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Immature Duke Freshmen Refuse To Read Graphic Novels With ‘Mature Themes’

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Immature Duke Freshmen Refuse To Read Graphic Novels With  Mature Themes  fun home 241x200 jpgIt’s about time for universities across America to welcome their new students. All those bright-eyed young freshmen are surely eager to experience new and challenging ideas, to commune with people from diverse backgrounds, and to become better people through education. Well, most of them are. But a bunch of incoming Freshmen at Duke are reportedly very upset about having been asked to read a graphic novel over summer vacation.

According to The AV Club, several conservative incoming freshmen at Duke Unviersity–a very good school that requires students to have very good academic records and test scores before admittance–are extremely bothered by the fact that the school assigned Alison Bechdel’s award-winning graphic novel Fun Home as summer reading because it includes discussion of homosexuality, sexual situations, and nudity.

The students, who are most likely adults who will be able to vote in the upcoming election, say reading Bechdel’s critically acclaimed, autobiographical graphic novel is against their religion.

“I feel as if I would have to compromise my personal Christian moral beliefs to read it,” said Brian Grasso of the class of 2019, according to The Chronicle. Grasso was bothered by the fact that the school assigned a book which he says is not acceptable to his conservative Christian beliefs and made him feel excluded.

“Duke did not seem to have people like me in mind,” he said. “It was like Duke didn’t know we existed, which surprises me.”

It seems more like Duke does know students like him existed, but also knows that its job is not to just reaffirm its students worldviews for four years and send them out into the world having learned nothing but an appreciation for college basketball.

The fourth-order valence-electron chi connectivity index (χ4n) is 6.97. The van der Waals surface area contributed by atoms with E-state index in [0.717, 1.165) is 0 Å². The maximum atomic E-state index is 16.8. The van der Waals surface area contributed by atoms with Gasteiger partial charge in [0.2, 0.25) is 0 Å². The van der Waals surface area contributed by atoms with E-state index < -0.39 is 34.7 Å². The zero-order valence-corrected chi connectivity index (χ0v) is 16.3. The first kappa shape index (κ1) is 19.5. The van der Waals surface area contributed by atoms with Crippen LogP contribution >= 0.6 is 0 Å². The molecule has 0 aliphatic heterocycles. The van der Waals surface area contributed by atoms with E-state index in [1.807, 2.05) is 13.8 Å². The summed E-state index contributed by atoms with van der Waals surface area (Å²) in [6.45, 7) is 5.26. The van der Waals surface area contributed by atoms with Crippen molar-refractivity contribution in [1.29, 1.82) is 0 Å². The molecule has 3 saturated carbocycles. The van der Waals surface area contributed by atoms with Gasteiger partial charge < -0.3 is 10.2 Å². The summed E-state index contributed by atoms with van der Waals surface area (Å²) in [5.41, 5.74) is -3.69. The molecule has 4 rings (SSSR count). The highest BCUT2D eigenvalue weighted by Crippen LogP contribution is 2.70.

“I thought to myself, ‘What kind of school am I going to?’” said freshman Elizabeth Snyder-Mounts, who did not realize that she was going to a good school, where she would be challenged and encounter things that were different from what she had seen before.

I’m disappointed by these students. I don’t know what they expected to major in that would allow them to avoid reading things that were not like what they were told in high school. But I’m glad Duke assigned Fun Home as summer reading. It sounds like the university is taking seriously its duty to expose students to things they might not have considered before while living at home with their parents.

Duke says the summer reading list was just a recommendation, and none of the students actually have to read it if they do not want to, but defended the inclusion of Fun Home, saying it is a “unique and moving book that transcends genres and explores issues that students are likely to confront.” At least, they’re issues the students are likely to confront if they actually enroll in classes and do the reading and get their heads out of the sand. But some students at least seem to be doing their best to keep their ears plugged and blinders on for as long as possible.

The students’ refusal to broaden their horizons is disappointing, but the main lesson I am taking from this scandal is that I really need to read Fun Home. Between all the awards it is winning and all the universities teaching classes about it and all the hyper conservatives boycotting it, I am pretty sure this book just jumped to the top of my summer reading list.

(Photo: Amazon)

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